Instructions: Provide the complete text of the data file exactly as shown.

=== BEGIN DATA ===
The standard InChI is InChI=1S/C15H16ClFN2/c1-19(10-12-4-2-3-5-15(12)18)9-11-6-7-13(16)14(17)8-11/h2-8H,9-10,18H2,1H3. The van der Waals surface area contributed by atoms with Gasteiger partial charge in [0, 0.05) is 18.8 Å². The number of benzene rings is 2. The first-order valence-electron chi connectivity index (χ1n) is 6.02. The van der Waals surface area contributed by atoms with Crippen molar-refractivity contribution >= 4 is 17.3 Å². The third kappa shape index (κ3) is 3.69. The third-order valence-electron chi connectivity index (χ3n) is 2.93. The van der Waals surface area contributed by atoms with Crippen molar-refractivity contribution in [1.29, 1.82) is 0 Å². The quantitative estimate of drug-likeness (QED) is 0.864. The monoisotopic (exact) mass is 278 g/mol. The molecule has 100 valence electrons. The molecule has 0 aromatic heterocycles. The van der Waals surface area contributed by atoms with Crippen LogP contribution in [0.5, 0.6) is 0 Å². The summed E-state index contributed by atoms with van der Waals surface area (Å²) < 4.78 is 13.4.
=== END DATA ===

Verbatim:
The standard InChI is InChI=1S/C15H16ClFN2/c1-19(10-12-4-2-3-5-15(12)18)9-11-6-7-13(16)14(17)8-11/h2-8H,9-10,18H2,1H3. The van der Waals surface area contributed by atoms with Gasteiger partial charge in [0, 0.05) is 18.8 Å². The number of benzene rings is 2. The first-order valence-electron chi connectivity index (χ1n) is 6.02. The van der Waals surface area contributed by atoms with Crippen molar-refractivity contribution >= 4 is 17.3 Å². The third kappa shape index (κ3) is 3.69. The third-order valence-electron chi connectivity index (χ3n) is 2.93. The van der Waals surface area contributed by atoms with Crippen molar-refractivity contribution in [1.29, 1.82) is 0 Å². The quantitative estimate of drug-likeness (QED) is 0.864. The monoisotopic (exact) mass is 278 g/mol. The molecule has 100 valence electrons. The molecule has 0 aromatic heterocycles. The van der Waals surface area contributed by atoms with Crippen LogP contribution in [0.5, 0.6) is 0 Å². The summed E-state index contributed by atoms with van der Waals surface area (Å²) < 4.78 is 13.4.